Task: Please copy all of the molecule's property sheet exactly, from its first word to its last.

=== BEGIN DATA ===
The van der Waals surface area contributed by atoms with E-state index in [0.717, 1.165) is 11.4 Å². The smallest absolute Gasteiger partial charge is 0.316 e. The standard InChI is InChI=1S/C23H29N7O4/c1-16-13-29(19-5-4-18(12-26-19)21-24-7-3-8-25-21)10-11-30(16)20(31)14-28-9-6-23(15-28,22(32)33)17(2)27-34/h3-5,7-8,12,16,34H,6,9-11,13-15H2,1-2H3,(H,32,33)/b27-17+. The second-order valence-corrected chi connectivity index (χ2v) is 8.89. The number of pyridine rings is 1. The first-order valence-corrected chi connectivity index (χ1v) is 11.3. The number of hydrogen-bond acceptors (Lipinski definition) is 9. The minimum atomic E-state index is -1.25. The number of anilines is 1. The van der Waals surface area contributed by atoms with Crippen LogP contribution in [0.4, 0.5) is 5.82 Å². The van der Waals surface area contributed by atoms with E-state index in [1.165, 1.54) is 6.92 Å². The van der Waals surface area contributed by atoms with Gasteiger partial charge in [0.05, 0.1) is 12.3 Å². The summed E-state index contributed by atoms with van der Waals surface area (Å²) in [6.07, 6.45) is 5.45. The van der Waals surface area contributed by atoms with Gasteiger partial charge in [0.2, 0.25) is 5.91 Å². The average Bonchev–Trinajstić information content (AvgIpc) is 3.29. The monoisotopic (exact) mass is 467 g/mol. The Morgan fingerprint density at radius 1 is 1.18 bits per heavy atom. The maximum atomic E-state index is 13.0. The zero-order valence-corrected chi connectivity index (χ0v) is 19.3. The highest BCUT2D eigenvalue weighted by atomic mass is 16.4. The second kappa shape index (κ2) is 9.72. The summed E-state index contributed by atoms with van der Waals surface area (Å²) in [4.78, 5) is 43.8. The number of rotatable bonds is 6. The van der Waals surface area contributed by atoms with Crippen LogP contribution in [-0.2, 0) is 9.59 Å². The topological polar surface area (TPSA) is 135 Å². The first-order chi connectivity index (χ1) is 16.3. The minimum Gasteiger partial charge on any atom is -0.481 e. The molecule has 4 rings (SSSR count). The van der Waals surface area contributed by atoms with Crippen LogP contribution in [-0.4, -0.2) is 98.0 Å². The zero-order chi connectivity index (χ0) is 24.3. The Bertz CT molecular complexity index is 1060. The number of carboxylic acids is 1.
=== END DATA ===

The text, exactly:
The van der Waals surface area contributed by atoms with E-state index in [0.717, 1.165) is 11.4 Å². The smallest absolute Gasteiger partial charge is 0.316 e. The standard InChI is InChI=1S/C23H29N7O4/c1-16-13-29(19-5-4-18(12-26-19)21-24-7-3-8-25-21)10-11-30(16)20(31)14-28-9-6-23(15-28,22(32)33)17(2)27-34/h3-5,7-8,12,16,34H,6,9-11,13-15H2,1-2H3,(H,32,33)/b27-17+. The second-order valence-corrected chi connectivity index (χ2v) is 8.89. The number of pyridine rings is 1. The first-order valence-corrected chi connectivity index (χ1v) is 11.3. The number of hydrogen-bond acceptors (Lipinski definition) is 9. The minimum atomic E-state index is -1.25. The number of anilines is 1. The van der Waals surface area contributed by atoms with Crippen LogP contribution in [0.4, 0.5) is 5.82 Å². The van der Waals surface area contributed by atoms with E-state index in [1.165, 1.54) is 6.92 Å². The van der Waals surface area contributed by atoms with Gasteiger partial charge in [0.05, 0.1) is 12.3 Å². The summed E-state index contributed by atoms with van der Waals surface area (Å²) in [6.07, 6.45) is 5.45. The van der Waals surface area contributed by atoms with Gasteiger partial charge in [0.2, 0.25) is 5.91 Å². The average Bonchev–Trinajstić information content (AvgIpc) is 3.29. The monoisotopic (exact) mass is 467 g/mol. The Morgan fingerprint density at radius 1 is 1.18 bits per heavy atom. The maximum atomic E-state index is 13.0. The zero-order valence-corrected chi connectivity index (χ0v) is 19.3. The highest BCUT2D eigenvalue weighted by atomic mass is 16.4. The second kappa shape index (κ2) is 9.72. The summed E-state index contributed by atoms with van der Waals surface area (Å²) in [4.78, 5) is 43.8. The number of rotatable bonds is 6. The van der Waals surface area contributed by atoms with Crippen LogP contribution in [-0.2, 0) is 9.59 Å². The topological polar surface area (TPSA) is 135 Å². The first-order chi connectivity index (χ1) is 16.3. The minimum Gasteiger partial charge on any atom is -0.481 e. The molecule has 4 rings (SSSR count). The van der Waals surface area contributed by atoms with Crippen LogP contribution in [-0.4, -0.2) is 98.0 Å². The zero-order chi connectivity index (χ0) is 24.3. The Bertz CT molecular complexity index is 1060. The number of carboxylic acids is 1.